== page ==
The infamous Niira Radia tapes, leaked almost five years earlier, exposed the unholy nexus of politicians, media professionals and corporate lobbyists that manipulated policy decisions and cabinet postings. Last week, in a similar explosive revelation, DNA, the Mumbai-based daily, put out a list of corporate executives who frequently met the chief of the country’s premier investigative agency.
Ranjit Sinha, director of the Central Bureau of Investigation (CBI), has since tied himself in knots, first denying such meetings, then saying some entries were genuine, to asking what was wrong with such meetings.
Subsequent reports have brought out names of other high-profile visitors that Sinha hosted at his 2, Janpath, home office.
One was a promoter of a company involved in the coal blocks allocation scam. Another was a corporate lobbyist turned businessman and there were even some ministers.
While the Supreme Court will decide on whether he should sit out of the 2G telecom spectrum case, requests have gone to the prime minister to get a new chief for what the SC had earlier termed a ‘caged parrot’.
One other important case, where the entry register revelations call for intervention, is the criminal case filed against some officials of the Securities and Exchange Board of India (Sebi). Six months earlier, CBI registered a preliminary enquiry against former Sebi chairman C B Bhave and ex-wholetime member K M Abraham for alleged irregularities in granting a licence to the Jignesh Shah-promoted MCX Stock Exchange.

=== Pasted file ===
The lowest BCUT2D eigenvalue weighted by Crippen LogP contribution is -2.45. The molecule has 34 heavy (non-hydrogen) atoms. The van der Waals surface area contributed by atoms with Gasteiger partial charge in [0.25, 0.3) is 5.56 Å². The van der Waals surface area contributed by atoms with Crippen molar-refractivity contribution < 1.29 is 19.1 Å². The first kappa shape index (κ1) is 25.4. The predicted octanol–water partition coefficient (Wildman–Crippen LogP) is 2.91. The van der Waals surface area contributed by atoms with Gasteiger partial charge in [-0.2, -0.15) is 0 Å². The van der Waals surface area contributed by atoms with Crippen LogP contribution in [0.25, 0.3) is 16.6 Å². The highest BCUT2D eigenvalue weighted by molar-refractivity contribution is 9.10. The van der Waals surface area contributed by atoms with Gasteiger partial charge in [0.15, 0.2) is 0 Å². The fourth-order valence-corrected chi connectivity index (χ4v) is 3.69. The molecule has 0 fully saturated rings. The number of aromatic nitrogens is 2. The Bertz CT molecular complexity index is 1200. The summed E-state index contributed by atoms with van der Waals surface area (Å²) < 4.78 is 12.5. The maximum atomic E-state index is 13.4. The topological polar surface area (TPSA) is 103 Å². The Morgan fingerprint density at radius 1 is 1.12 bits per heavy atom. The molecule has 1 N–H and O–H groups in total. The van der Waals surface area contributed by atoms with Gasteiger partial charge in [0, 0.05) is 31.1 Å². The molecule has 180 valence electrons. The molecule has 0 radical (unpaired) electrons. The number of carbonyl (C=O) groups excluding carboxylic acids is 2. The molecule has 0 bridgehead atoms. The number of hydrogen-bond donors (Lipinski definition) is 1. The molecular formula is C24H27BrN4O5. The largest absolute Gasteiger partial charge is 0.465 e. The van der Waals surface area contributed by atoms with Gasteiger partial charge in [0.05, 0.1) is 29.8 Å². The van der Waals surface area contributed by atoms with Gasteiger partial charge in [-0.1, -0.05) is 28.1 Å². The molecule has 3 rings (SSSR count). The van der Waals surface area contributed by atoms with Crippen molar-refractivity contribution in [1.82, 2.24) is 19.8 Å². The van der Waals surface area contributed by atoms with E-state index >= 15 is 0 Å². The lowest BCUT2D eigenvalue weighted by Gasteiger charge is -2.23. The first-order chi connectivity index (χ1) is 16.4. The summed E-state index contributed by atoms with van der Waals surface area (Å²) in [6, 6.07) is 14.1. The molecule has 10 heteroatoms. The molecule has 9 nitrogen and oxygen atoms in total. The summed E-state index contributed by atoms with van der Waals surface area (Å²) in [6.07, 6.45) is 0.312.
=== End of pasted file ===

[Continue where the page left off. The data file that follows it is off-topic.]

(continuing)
Several eminent people had slammed the agency’s move soon after it found its way to the media, for selectively picking Bhave and Abraham who gave MCX-SX permission for currency trading, when the equities licence was given under current chairman U K Sinha. A PTI report dated May 18 said CBI was planning to quiz Sinha in this matter. On May 22, it was reported by PTI that CBI had examined the Sebi chief at Mumbai.
Days before the entry register expose, the agency recommended departmental action against Bhave and Abraham but registered a cheating and conspiracy case against a team of officials which assisted the duo in the MCX-SX matter at Sebi. There was no mention about the incumbent Sebi chief.
Now, the CBI chief has told the media that he used to meet people who were aggrieved by the actions of his subordinates. Bhave and Abraham have made no bones about their anger over the CBI action but their names do not figure in the entry register. The CBI chief met officials of a corporate group which was levied the highest penalty under Bhave.
Also, The Times of India report dated September 5, titled ‘Both famous and infamous came calling’, said the CBI chief met the current Sebi chief, quoting the entry register. Under normal circumstances, the meeting of two fellow Bihar cadre officers who have risen up the ranks over three decades should not raise eyebrows.
But, given the history of the relationship between the Sebi chief and Abraham (both have traded serious charges on matters including MCX-SX and some other companies whose officials the CBI chief met), the 2, Janpath meeting loses its innocuousness. It is in national interest and in the interest of the victims of Shah’s enterprises that the case is handed over to a person who doesn’t meet people at home.